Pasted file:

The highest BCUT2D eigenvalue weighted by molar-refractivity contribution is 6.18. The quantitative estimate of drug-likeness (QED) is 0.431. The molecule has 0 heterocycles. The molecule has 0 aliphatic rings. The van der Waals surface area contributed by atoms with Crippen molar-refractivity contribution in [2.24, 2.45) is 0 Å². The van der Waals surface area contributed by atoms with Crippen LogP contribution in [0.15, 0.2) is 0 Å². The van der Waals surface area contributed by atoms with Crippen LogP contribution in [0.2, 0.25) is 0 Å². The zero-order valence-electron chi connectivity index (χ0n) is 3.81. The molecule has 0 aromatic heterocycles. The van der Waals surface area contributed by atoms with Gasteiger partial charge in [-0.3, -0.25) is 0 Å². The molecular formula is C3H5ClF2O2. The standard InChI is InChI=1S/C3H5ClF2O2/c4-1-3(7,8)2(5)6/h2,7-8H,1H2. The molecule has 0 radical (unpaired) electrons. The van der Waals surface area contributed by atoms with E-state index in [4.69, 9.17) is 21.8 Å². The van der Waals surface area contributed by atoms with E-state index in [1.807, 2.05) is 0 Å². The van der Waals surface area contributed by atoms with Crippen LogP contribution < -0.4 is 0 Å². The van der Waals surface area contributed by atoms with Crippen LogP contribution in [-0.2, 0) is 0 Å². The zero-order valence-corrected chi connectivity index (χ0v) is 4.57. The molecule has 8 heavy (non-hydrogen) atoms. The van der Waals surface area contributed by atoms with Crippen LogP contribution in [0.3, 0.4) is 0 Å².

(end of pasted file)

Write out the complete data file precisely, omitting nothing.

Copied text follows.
The highest BCUT2D eigenvalue weighted by molar-refractivity contribution is 6.18. The quantitative estimate of drug-likeness (QED) is 0.431. The molecule has 0 heterocycles. The molecule has 0 aliphatic rings. The van der Waals surface area contributed by atoms with Crippen molar-refractivity contribution in [2.24, 2.45) is 0 Å². The van der Waals surface area contributed by atoms with Crippen LogP contribution in [0.15, 0.2) is 0 Å². The van der Waals surface area contributed by atoms with Crippen LogP contribution in [0.2, 0.25) is 0 Å². The zero-order valence-electron chi connectivity index (χ0n) is 3.81. The molecule has 0 aromatic heterocycles. The van der Waals surface area contributed by atoms with Gasteiger partial charge in [-0.3, -0.25) is 0 Å². The molecular formula is C3H5ClF2O2. The standard InChI is InChI=1S/C3H5ClF2O2/c4-1-3(7,8)2(5)6/h2,7-8H,1H2. The molecule has 0 radical (unpaired) electrons. The van der Waals surface area contributed by atoms with E-state index in [4.69, 9.17) is 21.8 Å². The van der Waals surface area contributed by atoms with E-state index in [1.807, 2.05) is 0 Å². The van der Waals surface area contributed by atoms with Crippen LogP contribution < -0.4 is 0 Å². The van der Waals surface area contributed by atoms with Crippen LogP contribution in [-0.2, 0) is 0 Å². The zero-order valence-corrected chi connectivity index (χ0v) is 4.57. The molecule has 8 heavy (non-hydrogen) atoms. The van der Waals surface area contributed by atoms with Crippen LogP contribution in [0.3, 0.4) is 0 Å².